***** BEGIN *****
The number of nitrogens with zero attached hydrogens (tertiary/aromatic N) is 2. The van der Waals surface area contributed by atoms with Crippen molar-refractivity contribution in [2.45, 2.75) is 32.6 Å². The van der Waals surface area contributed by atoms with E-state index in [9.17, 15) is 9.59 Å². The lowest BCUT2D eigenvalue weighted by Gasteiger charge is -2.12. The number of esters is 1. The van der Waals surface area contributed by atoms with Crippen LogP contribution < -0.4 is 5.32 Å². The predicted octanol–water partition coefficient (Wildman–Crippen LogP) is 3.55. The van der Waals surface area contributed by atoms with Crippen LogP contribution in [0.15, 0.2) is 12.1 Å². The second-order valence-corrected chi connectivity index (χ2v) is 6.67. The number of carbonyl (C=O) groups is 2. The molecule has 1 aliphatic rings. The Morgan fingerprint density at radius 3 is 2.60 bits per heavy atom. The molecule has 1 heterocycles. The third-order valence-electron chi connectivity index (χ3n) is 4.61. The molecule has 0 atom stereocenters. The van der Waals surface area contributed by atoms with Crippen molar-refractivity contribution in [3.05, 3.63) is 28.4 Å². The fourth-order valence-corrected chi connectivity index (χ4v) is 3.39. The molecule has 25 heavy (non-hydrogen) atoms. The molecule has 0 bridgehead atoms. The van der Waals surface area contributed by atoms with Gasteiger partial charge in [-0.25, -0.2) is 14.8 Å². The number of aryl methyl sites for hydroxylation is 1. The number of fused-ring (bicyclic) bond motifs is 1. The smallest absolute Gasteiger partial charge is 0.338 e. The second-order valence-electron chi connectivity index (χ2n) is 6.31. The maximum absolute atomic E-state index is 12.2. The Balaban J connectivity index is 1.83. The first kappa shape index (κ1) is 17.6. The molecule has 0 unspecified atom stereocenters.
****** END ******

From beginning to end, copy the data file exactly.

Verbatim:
The number of nitrogens with zero attached hydrogens (tertiary/aromatic N) is 2. The van der Waals surface area contributed by atoms with Crippen molar-refractivity contribution in [2.45, 2.75) is 32.6 Å². The van der Waals surface area contributed by atoms with E-state index in [9.17, 15) is 9.59 Å². The lowest BCUT2D eigenvalue weighted by Gasteiger charge is -2.12. The number of esters is 1. The van der Waals surface area contributed by atoms with Crippen LogP contribution < -0.4 is 5.32 Å². The predicted octanol–water partition coefficient (Wildman–Crippen LogP) is 3.55. The van der Waals surface area contributed by atoms with Crippen LogP contribution in [0.15, 0.2) is 12.1 Å². The second-order valence-corrected chi connectivity index (χ2v) is 6.67. The number of carbonyl (C=O) groups is 2. The molecule has 1 aliphatic rings. The Morgan fingerprint density at radius 3 is 2.60 bits per heavy atom. The molecule has 1 heterocycles. The third-order valence-electron chi connectivity index (χ3n) is 4.61. The molecule has 0 atom stereocenters. The van der Waals surface area contributed by atoms with Crippen molar-refractivity contribution in [3.05, 3.63) is 28.4 Å². The fourth-order valence-corrected chi connectivity index (χ4v) is 3.39. The molecule has 25 heavy (non-hydrogen) atoms. The molecule has 0 bridgehead atoms. The van der Waals surface area contributed by atoms with Gasteiger partial charge in [-0.25, -0.2) is 14.8 Å². The number of aryl methyl sites for hydroxylation is 1. The number of fused-ring (bicyclic) bond motifs is 1. The smallest absolute Gasteiger partial charge is 0.338 e. The second-order valence-electron chi connectivity index (χ2n) is 6.31. The maximum absolute atomic E-state index is 12.2. The Balaban J connectivity index is 1.83. The first kappa shape index (κ1) is 17.6. The molecule has 0 unspecified atom stereocenters.